Smart is the new cool. Scratch that, smart has always been cool. And Sabrina Gonzalez Pasterski is proving just that.
The 22-year old Chicago-born Cuban-American may seem like she’s straight out of the sitcom The Big Bang Theory: she graduated from the Massachusetts Institute of Technology (where she was admitted at the age of 14) and she’s been dubbed “The Next Einstein” by Harvard University, where she is currently a Ph.D. candidate.
Pasterski showed an interest in physics at an early age. She constructed a single-plane engine at the age of 14, according to Latin Times.
Known as PhysicsGirl in the world wide web, Pasterski was recruited by MIT Professors Allen Haggerty and Earll Hurman after watching the video of the plane she was creating. “Our mouths were hanging open after we looked at it,” Haggerty told Yahoo. “Her potential is off the charts.”
She may have been wait-listed at MIT at first, but Haggerty and Hurman pushed for her. Eventually she graduated with a grade average of 5.00, the school’s highest possible score.
And the moniker PhysicsGirl fits her perfectly. According to Yahoo, “she’s exploring some of the most challenging and complex issues in physics.” Her research explores black holes, the nature of gravity, and space time.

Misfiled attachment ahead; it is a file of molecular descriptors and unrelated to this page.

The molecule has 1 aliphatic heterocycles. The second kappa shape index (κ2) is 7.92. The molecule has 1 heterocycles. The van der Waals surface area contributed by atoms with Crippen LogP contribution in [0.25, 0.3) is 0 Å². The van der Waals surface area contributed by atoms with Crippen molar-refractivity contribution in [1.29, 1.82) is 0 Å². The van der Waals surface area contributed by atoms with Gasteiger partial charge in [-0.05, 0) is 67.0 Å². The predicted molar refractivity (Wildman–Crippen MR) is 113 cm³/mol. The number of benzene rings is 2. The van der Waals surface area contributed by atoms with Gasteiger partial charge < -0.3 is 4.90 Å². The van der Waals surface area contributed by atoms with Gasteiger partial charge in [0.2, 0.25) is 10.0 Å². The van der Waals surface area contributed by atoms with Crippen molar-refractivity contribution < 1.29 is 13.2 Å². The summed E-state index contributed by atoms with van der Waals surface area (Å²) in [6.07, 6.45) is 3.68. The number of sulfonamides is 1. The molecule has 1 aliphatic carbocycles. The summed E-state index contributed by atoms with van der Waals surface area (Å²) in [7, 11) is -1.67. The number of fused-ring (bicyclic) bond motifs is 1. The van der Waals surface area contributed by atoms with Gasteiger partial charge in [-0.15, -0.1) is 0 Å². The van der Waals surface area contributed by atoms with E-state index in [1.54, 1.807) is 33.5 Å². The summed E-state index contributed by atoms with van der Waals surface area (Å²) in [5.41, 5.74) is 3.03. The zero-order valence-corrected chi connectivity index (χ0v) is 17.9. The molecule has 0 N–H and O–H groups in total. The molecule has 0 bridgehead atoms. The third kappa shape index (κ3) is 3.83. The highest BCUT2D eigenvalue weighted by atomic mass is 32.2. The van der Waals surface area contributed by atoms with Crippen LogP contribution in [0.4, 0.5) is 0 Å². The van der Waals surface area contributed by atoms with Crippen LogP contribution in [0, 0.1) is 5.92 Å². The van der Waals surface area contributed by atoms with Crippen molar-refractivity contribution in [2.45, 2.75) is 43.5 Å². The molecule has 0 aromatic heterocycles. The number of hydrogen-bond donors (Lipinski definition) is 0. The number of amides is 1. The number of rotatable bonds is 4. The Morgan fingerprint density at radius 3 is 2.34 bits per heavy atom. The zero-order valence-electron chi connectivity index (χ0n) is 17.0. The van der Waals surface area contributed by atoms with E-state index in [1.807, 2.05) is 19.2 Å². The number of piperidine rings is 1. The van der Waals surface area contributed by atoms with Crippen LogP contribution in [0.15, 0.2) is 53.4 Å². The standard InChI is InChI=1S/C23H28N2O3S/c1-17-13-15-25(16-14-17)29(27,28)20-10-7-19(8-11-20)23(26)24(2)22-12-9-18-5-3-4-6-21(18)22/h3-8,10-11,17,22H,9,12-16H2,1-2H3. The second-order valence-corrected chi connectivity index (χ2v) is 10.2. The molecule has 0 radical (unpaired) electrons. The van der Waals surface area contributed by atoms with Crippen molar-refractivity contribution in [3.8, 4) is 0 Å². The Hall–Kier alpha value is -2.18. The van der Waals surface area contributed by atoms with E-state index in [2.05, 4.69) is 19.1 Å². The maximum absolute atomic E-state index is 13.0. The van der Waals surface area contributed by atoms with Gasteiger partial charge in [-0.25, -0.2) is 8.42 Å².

The millennial has devoted so much of her time to science that you won’t find her on social media. No Facebook, Instagram, or LinkedIn to provide you with snippets of her personal life. Her website, PhysicsGirl.com, however, should provide you with enough about her achievements, which include ” “spotting elegance within the chaos.” Yahoo also reported “she has a handful of close friends but has never had a boyfriend, an alcoholic drink or a cigarette.”
“Years of pushing the bounds of what I could achieve led me to physics,” Pasterski said.
But her focus and devotion to understanding the workings of the universe seem to be paying off. Jeff Bezos, founder of Amazon.com and aerospace developer and manufacturer Blue Origin, is said to have a promise to Pasterski a job when she’s ready.
Even though data show that employment chances for science graduates in the United States pose challenges with “the U.S. Census Bureau’s most recent American Community Survey shows that only about 26 percent of science grads in the U.S. had jobs in their chosen fields, while nearly 30 percent of physics and chemistry post-docs are unemployed”, Pasterski is not worried. She told Yahoo, “Physics itself is exciting enough. It’s not like a 9-to-5 thing. When you’re tired you sleep, and when you’re not, you do physics.”
[Featured Image from PhysicsGirl/YouTube]